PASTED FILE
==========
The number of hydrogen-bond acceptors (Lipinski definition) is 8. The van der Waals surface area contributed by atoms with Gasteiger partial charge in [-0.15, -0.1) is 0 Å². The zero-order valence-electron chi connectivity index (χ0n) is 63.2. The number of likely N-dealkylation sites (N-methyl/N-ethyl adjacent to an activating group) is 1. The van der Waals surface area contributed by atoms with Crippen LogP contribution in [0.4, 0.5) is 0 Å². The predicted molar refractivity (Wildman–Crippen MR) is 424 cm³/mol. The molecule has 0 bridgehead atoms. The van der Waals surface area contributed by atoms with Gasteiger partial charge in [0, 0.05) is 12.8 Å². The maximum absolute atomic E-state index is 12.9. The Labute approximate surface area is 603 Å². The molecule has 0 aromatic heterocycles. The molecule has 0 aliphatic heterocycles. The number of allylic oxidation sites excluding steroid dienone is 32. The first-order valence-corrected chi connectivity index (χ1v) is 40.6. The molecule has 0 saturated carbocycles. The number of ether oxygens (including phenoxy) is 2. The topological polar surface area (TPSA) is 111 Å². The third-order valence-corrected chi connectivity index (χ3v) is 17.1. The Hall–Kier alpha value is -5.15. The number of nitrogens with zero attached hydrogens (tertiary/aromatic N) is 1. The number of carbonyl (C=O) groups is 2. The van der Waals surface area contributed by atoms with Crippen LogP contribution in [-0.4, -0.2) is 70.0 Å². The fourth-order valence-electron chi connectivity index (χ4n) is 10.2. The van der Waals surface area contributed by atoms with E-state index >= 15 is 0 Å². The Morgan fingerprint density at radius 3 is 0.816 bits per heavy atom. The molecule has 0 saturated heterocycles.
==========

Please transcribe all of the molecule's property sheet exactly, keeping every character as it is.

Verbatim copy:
The number of hydrogen-bond acceptors (Lipinski definition) is 8. The van der Waals surface area contributed by atoms with Gasteiger partial charge in [-0.15, -0.1) is 0 Å². The zero-order valence-electron chi connectivity index (χ0n) is 63.2. The number of likely N-dealkylation sites (N-methyl/N-ethyl adjacent to an activating group) is 1. The van der Waals surface area contributed by atoms with Crippen LogP contribution in [0.4, 0.5) is 0 Å². The predicted molar refractivity (Wildman–Crippen MR) is 424 cm³/mol. The molecule has 0 bridgehead atoms. The van der Waals surface area contributed by atoms with Gasteiger partial charge in [0, 0.05) is 12.8 Å². The maximum absolute atomic E-state index is 12.9. The Labute approximate surface area is 603 Å². The molecule has 0 aromatic heterocycles. The molecule has 0 aliphatic heterocycles. The number of allylic oxidation sites excluding steroid dienone is 32. The first-order valence-corrected chi connectivity index (χ1v) is 40.6. The molecule has 0 saturated carbocycles. The number of ether oxygens (including phenoxy) is 2. The topological polar surface area (TPSA) is 111 Å². The third-order valence-corrected chi connectivity index (χ3v) is 17.1. The Hall–Kier alpha value is -5.15. The number of nitrogens with zero attached hydrogens (tertiary/aromatic N) is 1. The number of carbonyl (C=O) groups is 2. The van der Waals surface area contributed by atoms with Crippen LogP contribution in [-0.4, -0.2) is 70.0 Å². The fourth-order valence-electron chi connectivity index (χ4n) is 10.2. The van der Waals surface area contributed by atoms with E-state index >= 15 is 0 Å². The Morgan fingerprint density at radius 3 is 0.816 bits per heavy atom. The molecule has 0 saturated heterocycles.